The UNC Scandal, the Education of Athletes, and the Future of Big-Time College Sports
In 2010 allegations of an utterly corrupted academic system for student-athletes emerged from the University of North Carolina at Chapel Hill campus, home of the legendary Tar Heels. Now, however, the fallout of this scandal—and the continuing spotlight on the failings of college athletics—has made the school ground zero in the debate about how the $16 billion college sports industry operates.
Written by UNC professor of history Jay Smith and UNC athletics department whistleblower Mary Willingham,Cheated: The UNC Scandal, the Education of Athletes, and the Future of Big-Time College Sports exposes the fraudulent inner workings of this famous university. For decades, woefully underprepared basketball and football players have taken fake courses and earned dubious degrees from one of the nation’s top universities while faculty and administrators looked the other way. Cheated recounts the academic fraud in UNC’s athletic department and makes an impassioned argument that the “student-athletes” in these programs are being cheated out of what, after all, was promised them in the first place: a college education.
About The Authors
Jay M. Smith has been Professor of History at UNC-Chapel Hill since 1990. Between 1993 and 2013 he served almost without interruption in a variety of administrative capacities involving the management of undergraduate education. He has been an academic advisor for the College of Arts and Sciences, Director of Undergraduate Studies and Associate Chair of the History department, and, for nearly five years, he was the Associate Dean for Undergraduate Curricula in the College of Arts and Sciences. He supervised the implementation of a new General Education curriculum for the University in 2004-2006, a process that brought him into close contact with administrators across the campus. Between 2010 and 2013 he also served on the university’s Educational Policy Committee. A specialist in early-modern French history, he has published three major monographs and one edited book, all on the general subject area of French cultural and political history under the ancien régime.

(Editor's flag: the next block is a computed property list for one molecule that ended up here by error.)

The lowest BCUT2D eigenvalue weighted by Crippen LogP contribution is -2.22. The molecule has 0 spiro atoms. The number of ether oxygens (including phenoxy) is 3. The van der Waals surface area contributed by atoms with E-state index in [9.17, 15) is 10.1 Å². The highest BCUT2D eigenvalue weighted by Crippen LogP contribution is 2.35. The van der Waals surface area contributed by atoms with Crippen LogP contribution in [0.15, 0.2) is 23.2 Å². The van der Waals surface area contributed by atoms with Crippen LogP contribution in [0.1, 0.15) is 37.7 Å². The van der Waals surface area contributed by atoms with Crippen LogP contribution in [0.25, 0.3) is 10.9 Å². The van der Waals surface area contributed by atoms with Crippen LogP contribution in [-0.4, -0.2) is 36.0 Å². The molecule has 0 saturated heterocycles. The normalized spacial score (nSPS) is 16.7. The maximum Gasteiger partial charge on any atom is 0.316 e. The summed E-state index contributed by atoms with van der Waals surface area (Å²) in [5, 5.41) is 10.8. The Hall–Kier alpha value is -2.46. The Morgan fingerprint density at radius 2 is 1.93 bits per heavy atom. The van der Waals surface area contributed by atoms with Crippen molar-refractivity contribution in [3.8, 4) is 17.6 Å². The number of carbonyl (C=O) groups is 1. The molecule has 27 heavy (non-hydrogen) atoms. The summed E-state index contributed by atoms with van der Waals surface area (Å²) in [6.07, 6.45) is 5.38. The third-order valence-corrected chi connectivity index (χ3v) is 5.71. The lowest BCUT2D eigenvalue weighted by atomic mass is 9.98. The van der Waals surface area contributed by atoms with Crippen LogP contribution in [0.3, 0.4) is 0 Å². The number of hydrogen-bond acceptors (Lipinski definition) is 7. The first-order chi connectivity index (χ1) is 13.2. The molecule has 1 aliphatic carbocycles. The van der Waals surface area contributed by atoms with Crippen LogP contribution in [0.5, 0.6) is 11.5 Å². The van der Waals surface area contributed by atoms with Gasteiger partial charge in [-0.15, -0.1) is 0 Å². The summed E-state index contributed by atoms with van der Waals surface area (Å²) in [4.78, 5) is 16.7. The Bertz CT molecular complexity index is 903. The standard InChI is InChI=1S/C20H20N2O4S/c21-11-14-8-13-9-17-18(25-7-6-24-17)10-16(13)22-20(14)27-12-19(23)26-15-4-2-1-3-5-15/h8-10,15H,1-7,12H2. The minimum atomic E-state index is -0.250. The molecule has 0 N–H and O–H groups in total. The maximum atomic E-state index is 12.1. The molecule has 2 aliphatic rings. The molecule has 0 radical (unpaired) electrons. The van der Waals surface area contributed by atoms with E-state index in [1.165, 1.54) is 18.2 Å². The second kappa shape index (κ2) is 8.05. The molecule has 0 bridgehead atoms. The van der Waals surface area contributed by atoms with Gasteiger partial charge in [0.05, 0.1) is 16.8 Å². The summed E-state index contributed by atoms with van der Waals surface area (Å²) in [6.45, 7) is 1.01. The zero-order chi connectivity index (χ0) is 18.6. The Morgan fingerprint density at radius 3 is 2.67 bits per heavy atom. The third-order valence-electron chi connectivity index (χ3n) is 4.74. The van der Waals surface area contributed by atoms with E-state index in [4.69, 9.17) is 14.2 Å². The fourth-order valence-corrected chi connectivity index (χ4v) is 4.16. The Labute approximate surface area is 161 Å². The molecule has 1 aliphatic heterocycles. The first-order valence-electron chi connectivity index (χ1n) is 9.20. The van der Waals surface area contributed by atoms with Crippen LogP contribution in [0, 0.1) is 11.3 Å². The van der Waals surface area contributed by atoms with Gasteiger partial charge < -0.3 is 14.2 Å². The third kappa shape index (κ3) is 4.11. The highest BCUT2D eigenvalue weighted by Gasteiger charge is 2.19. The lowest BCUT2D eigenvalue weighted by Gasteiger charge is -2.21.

Mary Willingham is the Founder of Paper Class Inc. She previously worked for The Center for Student Success and Academic Counseling (CSSAC) at the University of North Carolina, Chapel Hill. She was an Academic Advisor in the Graduation Division and a Clinical Instructor in the School of Education. Originally hired by the University in 2003 as a Learning Specialist in the Academic Support Program for Student-Athletes, she moved to CSSAC in January of 2010. Other previous positions include High School Teacher and Corporate Human Resources Manager, Fortune 500 Companies. Willingham has a BS in Psychology from Loyola University, Chicago, and an MA in Liberal Studies from UNC-Greensboro. She earned a North Carolina Teaching License, K-12 Learning Disabled, and is a trained Reading Specialist. Her research includes studies on the NCAA and university admission procedures with regards to profit athletes, and their specific gaps in basic skill deficits, as well as the incidence of LD/ADHD.
“The underlying fraud in big-time college athletics is academics. With the most comprehensive accounting, Smith and Willlingham paint an absolutely devastating picture of how so-called student-athletes are shamelessly exploited. . . . Cheated is nothing less than an American tragedy.”—Frank Deford, author of The Entitled and senior contributing writer for Sports Illustrated
“This book informed me that, as a black athlete and a student, more awareness and information about the universities you attend must be thoroughly analyzed before making a decision about your future. The details of fraudulent education and unprepared black athletes in this book should shame our society. I am a living testimony that this book is the Pandora’s box of university secrets and black athlete exploitation. It is a must-read.”—Rashad McCants, former NBA player and unc NCAA Champion
“Smith and Willingham’s exposé of the corruption at the University of North carolina reads like a suspense thriller but unfortunately is nonfiction. The authors offer concrete recommendations for college sports reform that should serve as a blueprint for all American universities.”—Gerald Gurney, president of the Drake Group and assistant professor of adult and higher education at the University of Oklahoma